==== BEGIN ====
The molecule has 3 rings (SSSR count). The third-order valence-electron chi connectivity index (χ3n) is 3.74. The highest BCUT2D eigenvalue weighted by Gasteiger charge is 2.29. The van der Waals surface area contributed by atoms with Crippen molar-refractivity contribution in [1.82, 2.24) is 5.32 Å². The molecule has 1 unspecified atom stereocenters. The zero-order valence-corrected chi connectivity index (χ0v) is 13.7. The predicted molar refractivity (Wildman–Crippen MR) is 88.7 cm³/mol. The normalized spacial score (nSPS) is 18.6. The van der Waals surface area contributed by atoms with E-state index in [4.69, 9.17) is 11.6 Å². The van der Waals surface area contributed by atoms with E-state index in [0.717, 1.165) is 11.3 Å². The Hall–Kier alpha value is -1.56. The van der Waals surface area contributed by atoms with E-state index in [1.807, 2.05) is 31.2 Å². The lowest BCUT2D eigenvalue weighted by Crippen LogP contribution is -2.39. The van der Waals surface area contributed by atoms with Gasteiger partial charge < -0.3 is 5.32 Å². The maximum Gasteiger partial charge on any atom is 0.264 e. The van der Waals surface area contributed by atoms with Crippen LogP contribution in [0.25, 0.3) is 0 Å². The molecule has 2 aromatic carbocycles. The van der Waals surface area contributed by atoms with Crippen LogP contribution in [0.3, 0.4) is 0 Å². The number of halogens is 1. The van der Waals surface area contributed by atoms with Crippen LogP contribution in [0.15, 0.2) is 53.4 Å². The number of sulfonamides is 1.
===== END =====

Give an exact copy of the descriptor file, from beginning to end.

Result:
The molecule has 3 rings (SSSR count). The third-order valence-electron chi connectivity index (χ3n) is 3.74. The highest BCUT2D eigenvalue weighted by Gasteiger charge is 2.29. The van der Waals surface area contributed by atoms with Crippen molar-refractivity contribution in [1.82, 2.24) is 5.32 Å². The molecule has 1 unspecified atom stereocenters. The zero-order valence-corrected chi connectivity index (χ0v) is 13.7. The predicted molar refractivity (Wildman–Crippen MR) is 88.7 cm³/mol. The normalized spacial score (nSPS) is 18.6. The van der Waals surface area contributed by atoms with E-state index in [4.69, 9.17) is 11.6 Å². The van der Waals surface area contributed by atoms with E-state index in [0.717, 1.165) is 11.3 Å². The Hall–Kier alpha value is -1.56. The van der Waals surface area contributed by atoms with E-state index in [1.807, 2.05) is 31.2 Å². The lowest BCUT2D eigenvalue weighted by Crippen LogP contribution is -2.39. The van der Waals surface area contributed by atoms with Gasteiger partial charge < -0.3 is 5.32 Å². The maximum Gasteiger partial charge on any atom is 0.264 e. The van der Waals surface area contributed by atoms with Crippen LogP contribution in [0.25, 0.3) is 0 Å². The molecule has 2 aromatic carbocycles. The van der Waals surface area contributed by atoms with Crippen LogP contribution in [0.3, 0.4) is 0 Å². The number of halogens is 1. The van der Waals surface area contributed by atoms with Crippen LogP contribution in [0.15, 0.2) is 53.4 Å². The number of sulfonamides is 1.